RAYMOND SHAW HOWARTH« Back to Honorees
Contrary to most young men, Raymond Howarth fought to get into the Army. He’d been rejected by all services because of a heart murmur. But he stubbornly protested his II-B classification until it was changed to I-A, and he was immediately ordered by letter to report for duty. It was August 1943. After infantry training, he joined the 60mm mortar section of a rifle company in the 100th Infantry Division.
After landing in France, Howarth’s unit went into action near St. Remy in the Vosge Mountains. While under fire from German artillery and mortars, Howarth saw a good friend get killed. “I think it was the first and last time I cried for one of my buddies,” he says. “I was so angry.”
When his squad leader was wounded, Howarth was named to replace him. “Just like that,” he says, “I made sergeant.” His first job was to direct the tricky and dangerous clearing of booby traps and mines in the area that became known as Booby Trap Hill. During the next two months, there was continual slogging, bloody fighting in the snow and mud of the high Vosges. Howarth’s battalion received a Unit Citation for battling up steep slopes for five hours under heavy fire, and wresting the high ground from determined German defenders.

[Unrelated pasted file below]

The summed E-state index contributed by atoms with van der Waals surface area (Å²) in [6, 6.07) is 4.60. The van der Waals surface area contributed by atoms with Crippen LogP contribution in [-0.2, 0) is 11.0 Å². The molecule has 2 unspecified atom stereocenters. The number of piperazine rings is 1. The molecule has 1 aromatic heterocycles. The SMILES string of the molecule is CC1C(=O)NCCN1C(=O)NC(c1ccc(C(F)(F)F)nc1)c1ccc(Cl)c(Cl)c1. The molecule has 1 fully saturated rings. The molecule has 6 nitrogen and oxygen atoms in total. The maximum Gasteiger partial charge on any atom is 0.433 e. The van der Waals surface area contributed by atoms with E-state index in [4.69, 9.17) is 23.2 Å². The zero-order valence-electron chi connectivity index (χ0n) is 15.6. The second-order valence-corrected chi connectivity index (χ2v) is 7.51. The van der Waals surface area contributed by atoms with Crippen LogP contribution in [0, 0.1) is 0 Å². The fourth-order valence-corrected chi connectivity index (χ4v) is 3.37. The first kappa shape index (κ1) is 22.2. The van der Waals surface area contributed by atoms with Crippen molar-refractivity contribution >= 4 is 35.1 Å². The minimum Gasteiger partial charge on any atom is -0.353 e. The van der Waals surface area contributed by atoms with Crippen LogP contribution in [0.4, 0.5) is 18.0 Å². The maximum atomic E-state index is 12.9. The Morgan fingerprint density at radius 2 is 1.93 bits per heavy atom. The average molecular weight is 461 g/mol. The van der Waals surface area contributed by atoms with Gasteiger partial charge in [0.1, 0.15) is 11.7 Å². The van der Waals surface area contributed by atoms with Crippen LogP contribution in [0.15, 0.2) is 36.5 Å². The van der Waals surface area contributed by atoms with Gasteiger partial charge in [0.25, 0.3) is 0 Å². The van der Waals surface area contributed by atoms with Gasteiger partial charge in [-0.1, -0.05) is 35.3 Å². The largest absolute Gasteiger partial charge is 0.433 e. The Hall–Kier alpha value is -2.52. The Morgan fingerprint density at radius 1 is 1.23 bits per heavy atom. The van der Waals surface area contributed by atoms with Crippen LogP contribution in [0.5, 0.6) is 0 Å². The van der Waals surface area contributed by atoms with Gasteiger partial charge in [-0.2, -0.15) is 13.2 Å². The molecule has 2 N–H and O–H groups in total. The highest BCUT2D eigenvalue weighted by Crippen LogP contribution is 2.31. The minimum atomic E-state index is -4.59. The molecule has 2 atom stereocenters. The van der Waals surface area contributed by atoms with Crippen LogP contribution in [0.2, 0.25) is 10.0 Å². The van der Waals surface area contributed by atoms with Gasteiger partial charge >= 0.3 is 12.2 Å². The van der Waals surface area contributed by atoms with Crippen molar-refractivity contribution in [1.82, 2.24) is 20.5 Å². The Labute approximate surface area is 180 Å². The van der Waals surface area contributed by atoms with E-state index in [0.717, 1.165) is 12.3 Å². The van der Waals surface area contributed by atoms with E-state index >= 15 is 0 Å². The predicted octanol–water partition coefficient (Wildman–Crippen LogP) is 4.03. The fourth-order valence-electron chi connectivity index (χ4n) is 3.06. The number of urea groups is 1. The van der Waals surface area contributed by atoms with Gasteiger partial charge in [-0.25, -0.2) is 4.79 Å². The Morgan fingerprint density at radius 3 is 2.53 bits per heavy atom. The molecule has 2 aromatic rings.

Howarth often wondered why he was spared when others weren’t. He wrote in his personal journal: “It is not possible to describe the closeness that is forged with the bonds of combat and the constant fear and concern for their safety. And when they die on you, the loss is so terrible because it is as if a part of you has been torn away, and it is even worse, because you are not even allowed to stop and grieve.” On January 1, Howarth was wounded and thrown to the ground next to a dying friend. After great attempts to keep his friend warm and comfortable, he was urged to leave. “It was like leaving a part of me behind,” he says. He sought shelter in a nearby farmhouse, but was captured by the Germans and taken to Stalag XIIA at Heppenheim, Germany. Only severely wounded Americans were brought to Heppenheim, which was called a prison “hospital,” but according to Howarth, “There was only one sadistic doctor, no nurses, no medicine and no clean bandages.” The camp was liberated by the 45th Division in March and Howarth returned to the U.S. in June. He was hospitalized until his discharge in November. He received a Unit Citation, a Bronze Star, a Purple Heart and a Combat Infantry Badge.
Howarth could not talk about his experiences with anyone but his wife for more than 50 years. He apologized to his six children for shutting them out, and eventually wrote a 45-page book and a CD that told his wartime story and, according to Howarth, “found some peace.”